Westmoreland Fairgrounds MX History

We started racing at the fairgrounds in 1991. It all got started as a plan for Bob Thomas Honda to hold a few races at the fairgrounds. I worked for them for many years and had been announcing for Dave & Rita Coombs for just about as long. The fairgrounds had been working on plans to build a new arena that was to be completed by the spring of 1991. They were looking for a way to use the new facility more than one week (fair week) a year. My old boss, Vince Halverson, wanted me to come up with a plan where Kim and I put together a staff to promote a few events for them. It was to be a way to promote their dealership exclusively at the fairgrounds.

We presented our plan to the fairgrounds and they accepted our proposal. This is when things took a peculiar turn. Vince didn’t think they should get involved (it might have been for liability risk reasons, I don’t remember ) with the new racing facility after extensive consideration. At this point, DBL Sports Promotions was born.

Our proposal had been accepted but now we had no financial backing. We attempted to put together sponsor proposals for various area motorcycle dealers, and came across Bill Bentley. Bill offered to sponsor our Supercross events at the fairgrounds as well as our first Jet Ski races held at the Riverfront Aquatorium in Monongahela, PA. (The AMA was quick to tell me NOT to use the word ?Supercross?.) His only stipulation was that he be the exclusive dealer involved. We will be forever thankful for Mr. Bentleys help and faith in our ability to promote his dealerships that first season.

Bentleys also sponsored Mike Jones that year. Mike had finished second in the East Coast 125 Supercross Series in 1989, and was probably the most popular racer in the area at the time. We had known Mike since 1984 when he was a "Team Tamm" 125B rider. Mike, who wasn’t "Mad Mike Jones" yet, worked with us to design our first track in 1991.

Davey Yezek was destined to battle it out with Timmy Ferry for the Schoolboy championship at Loretta Lynns that year. Until we invited him to the track to do a little testing. We had met the Yezek family at an area qualifier at Rocky Ridge in 83 or 84, when Davey was on a 60.

Mike had started to build this huge finish line jump in front of the new grandstands at the fairgrounds. The jump wasn’t really completed yet when Davey arrived with his father. Mike had been clearing the jump, but only for a short period of time before Davey decided to give it a try. Something at the top of the jump kicked Yezeks back wheel way out to the side. He was still completely sideways, panic rev and all, when he hit the ground. He put his arm out instinctively and broke his wrist. We were all in shock. All I could think about was how a wrist injury had ended Rick Johnsons career, and this kids career hadn’t even started yet. Fortunately, the injury did not end his career. It was heartbreaking, I know, for him and his family. Kim and I didn’t know how we could ever make it up to the Yezek family, who had become (by then) great friends.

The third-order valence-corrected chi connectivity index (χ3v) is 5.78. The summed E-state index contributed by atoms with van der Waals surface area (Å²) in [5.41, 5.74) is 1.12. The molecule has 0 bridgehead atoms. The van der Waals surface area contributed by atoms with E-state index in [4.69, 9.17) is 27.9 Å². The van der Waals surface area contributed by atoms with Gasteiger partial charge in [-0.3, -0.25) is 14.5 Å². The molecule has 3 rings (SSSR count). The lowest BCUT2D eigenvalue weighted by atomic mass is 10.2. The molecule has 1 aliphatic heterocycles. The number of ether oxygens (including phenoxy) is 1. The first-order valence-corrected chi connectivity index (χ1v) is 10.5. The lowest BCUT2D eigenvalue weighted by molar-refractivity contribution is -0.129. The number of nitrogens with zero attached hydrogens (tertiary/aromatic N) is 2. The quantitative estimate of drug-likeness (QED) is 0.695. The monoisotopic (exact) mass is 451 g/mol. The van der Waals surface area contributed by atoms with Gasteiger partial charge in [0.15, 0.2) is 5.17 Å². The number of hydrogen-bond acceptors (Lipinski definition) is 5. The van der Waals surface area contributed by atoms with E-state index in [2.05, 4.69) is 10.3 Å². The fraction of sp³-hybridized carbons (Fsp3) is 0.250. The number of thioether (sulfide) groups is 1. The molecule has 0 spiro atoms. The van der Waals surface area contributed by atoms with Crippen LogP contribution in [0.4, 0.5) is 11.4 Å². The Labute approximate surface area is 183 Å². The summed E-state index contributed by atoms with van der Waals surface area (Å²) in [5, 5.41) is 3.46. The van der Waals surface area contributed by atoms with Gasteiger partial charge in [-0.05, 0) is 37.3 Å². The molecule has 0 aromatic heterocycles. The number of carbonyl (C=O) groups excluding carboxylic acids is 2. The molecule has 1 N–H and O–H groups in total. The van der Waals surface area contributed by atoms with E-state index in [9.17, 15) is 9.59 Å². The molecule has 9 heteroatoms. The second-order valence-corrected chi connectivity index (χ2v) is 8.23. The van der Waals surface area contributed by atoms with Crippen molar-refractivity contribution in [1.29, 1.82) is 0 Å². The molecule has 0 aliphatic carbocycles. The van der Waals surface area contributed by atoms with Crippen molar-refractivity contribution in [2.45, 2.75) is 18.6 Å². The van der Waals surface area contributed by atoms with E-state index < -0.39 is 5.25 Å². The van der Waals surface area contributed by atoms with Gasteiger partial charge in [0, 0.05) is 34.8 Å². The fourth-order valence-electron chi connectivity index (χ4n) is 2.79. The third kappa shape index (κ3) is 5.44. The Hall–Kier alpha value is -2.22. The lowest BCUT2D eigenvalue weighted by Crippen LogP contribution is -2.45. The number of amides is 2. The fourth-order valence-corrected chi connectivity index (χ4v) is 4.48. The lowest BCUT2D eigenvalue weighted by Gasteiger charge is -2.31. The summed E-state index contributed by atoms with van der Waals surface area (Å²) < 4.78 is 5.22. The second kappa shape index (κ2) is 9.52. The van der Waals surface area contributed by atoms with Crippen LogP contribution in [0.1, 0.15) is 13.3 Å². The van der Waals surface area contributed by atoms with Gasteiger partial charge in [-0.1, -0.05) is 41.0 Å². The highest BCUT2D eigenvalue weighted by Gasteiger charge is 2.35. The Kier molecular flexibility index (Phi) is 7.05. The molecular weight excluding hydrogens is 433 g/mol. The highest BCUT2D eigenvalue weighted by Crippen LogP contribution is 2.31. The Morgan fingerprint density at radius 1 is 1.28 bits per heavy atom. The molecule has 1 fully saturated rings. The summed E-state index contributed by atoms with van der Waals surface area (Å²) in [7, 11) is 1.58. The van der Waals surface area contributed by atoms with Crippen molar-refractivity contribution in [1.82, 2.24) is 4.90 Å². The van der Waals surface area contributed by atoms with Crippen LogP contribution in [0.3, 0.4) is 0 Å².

We have been fortunate, over the years, to have a great group of riders start their racing career at the fairgrounds. Gene Stull started in the early years at the fairgrounds on a clapped out, yellow PW50. He was dangerous! He was also fast from day one, and then went on to Suzuki stardom for a while. Dan Pastor started as an 80 rider. As a 125B rider, he was always doing big heel clickers off the finish line jump. Today he is a world class freestyle rider with his roots still deep in Greensburg. Bill Ursic started at the fairgrounds. Broc Hepler and Brandon Jesseman raced with us on mini-bikes on a regular basis. Getting numerous people started in our sport is what we are most proud of. We also at times employed our injured rider friends to help keep them close to the sport. Davey Yezek, Dan Pastor and Chad Sanner worked as our stager at various times throughout our history at the fairgrounds. All 3 of these guys were recovering from broken backs at their time of employment. My old friend Norm Lamacz (from Bob Thomas Honda / Kawsaki )worked the staging area while recovering from a broken neck! None of those injuries happened at the Fairgrounds, by the way.

The fairground has grown a lot over the years. A few years ago Latrobe Brewery (Rolling Rock Beer) bought the naming rights of the arena with the stipulation that most of the money was to be spent on improvements for the arena. First they added a new lower section onto the bleachers. The next improvement was a new roof, which covered the grandstand area. They finalized their improvements by adding more bleachers on the lower level.

Our schedule of events has grown from 4 races in 1991, to an average of 12 to 14 night races plus we have had 3 or 4 Sunday events at times per season. We moved our District 5 State Championship race to the fairgrounds in 1998. We never had a state race in our early years due to our low rung on the District 5 totem pole. When Dream Mountain closed, we moved up one spot and inherited a round of the state championship series. We held our round of the series at Starvation Point Park in Elizabeth, West Virginia initially. We closed Starvation Point and moved the state race to the fairgrounds after the end of the 1997 season. We have since moved that State Championship event to Roaring Knob Motorsports Complex in Markleysburg.